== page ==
Low-cost classes supported by Kaiser Permanente improve community health.
There was a loud scratching thud sound as the music kicked in, but soon there was toe tapping, shoelace tightening, and Beyoncé and Pitbull blaring from the speakers.
A group of roughly 45 women made their way to the floor of the school cafeteria, scooting past the salad bar and lunch tables carefully folded off to the side. They greeted one another with smiles and quick hugs.
And then it was time to dance.
Two times a week the women gather for a 60-minute Zumba class that starts right after school begins at Meadow Homes Elementary School in Concord. Parents can drop off their kids then stay, get fit, and socialize. But the class is open to anyone in the community. It features Latin-style dances such as merengue, salsa, samba, and mambo set to upbeat music alongside core-strengthening exercises such as squats and leg lifts.
The class is supported by a Healthy Eating Active Living (HEAL) Zone Grant from Kaiser Permanente Community Benefit. It’s part of a targeted, three-year effort to encourage people in low-income communities to eat better and move more as part of daily life to increase health and decrease obesity. Meadow Homes Elementary is located in a HEAL Zone and serves roughly 940 students with 19 different cultures represented among the student body.
Ana Villalobos, HEAL Zone manager, thought that Zumba would be a good fit for the community. The classes started at Meadow Homes and have spread to a total of nine sites across the Monument Corridor with three other school sites in the works.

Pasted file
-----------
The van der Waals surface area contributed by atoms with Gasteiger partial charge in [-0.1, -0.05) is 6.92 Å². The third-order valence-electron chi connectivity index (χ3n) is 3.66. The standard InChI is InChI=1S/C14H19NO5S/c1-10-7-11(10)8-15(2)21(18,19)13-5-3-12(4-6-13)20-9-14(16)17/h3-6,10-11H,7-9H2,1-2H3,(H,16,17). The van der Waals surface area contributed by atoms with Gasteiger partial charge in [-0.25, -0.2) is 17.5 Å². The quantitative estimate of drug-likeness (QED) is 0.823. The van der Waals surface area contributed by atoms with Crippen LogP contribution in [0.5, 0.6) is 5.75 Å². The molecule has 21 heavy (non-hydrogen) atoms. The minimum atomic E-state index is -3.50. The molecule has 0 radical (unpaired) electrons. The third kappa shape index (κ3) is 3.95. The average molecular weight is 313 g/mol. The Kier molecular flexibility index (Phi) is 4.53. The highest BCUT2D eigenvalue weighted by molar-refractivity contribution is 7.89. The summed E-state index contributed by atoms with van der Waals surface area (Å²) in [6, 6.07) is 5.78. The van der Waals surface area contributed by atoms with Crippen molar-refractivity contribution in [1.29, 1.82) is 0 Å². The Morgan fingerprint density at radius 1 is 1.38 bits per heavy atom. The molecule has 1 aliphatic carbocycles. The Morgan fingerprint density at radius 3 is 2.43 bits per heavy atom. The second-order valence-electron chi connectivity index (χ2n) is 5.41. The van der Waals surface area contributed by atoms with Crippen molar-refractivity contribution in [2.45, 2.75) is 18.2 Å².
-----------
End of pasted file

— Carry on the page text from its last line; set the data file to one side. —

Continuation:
The classes have been an important addition to the community.
“For people who want to work out here in the community, this is their only option,” said Villalobos. “There are no affordable gym options in the Monument. Here, they get exercise and camaraderie.”
Classes at Meadow Homes cost $2 each, with $1 going to support the Parent Teacher Association and $1 going to the instructors who have been certified as HEAL Zone Zumba instructors.
“These classes are so important to the school and the families,” said Maria Flores, PTA coordinator for the school. “The money raised helps for field trips and whatever the teachers need.”
“Health is so important for the community,” said Lorena Cruz, one of the Zumba instructors who teaches at Meadow Homes. “I live in this community and I love that I can support other people in their health goals and help make a difference.”
The school has also adopted a healthy outlook as well, pledging to only serve water during school events—ditching sugar-laden sodas and fruit drinks.
But the Zumba and friendship is what keeps Karina Villavalle coming. The mother of two fourth graders and a kindergartener, Villavalle started coming to the Zumba classes earlier this year and has already dropped two dress sizes.
“It is very good. But more than the exercise, I like being part of a group, making friends, and being involved.”
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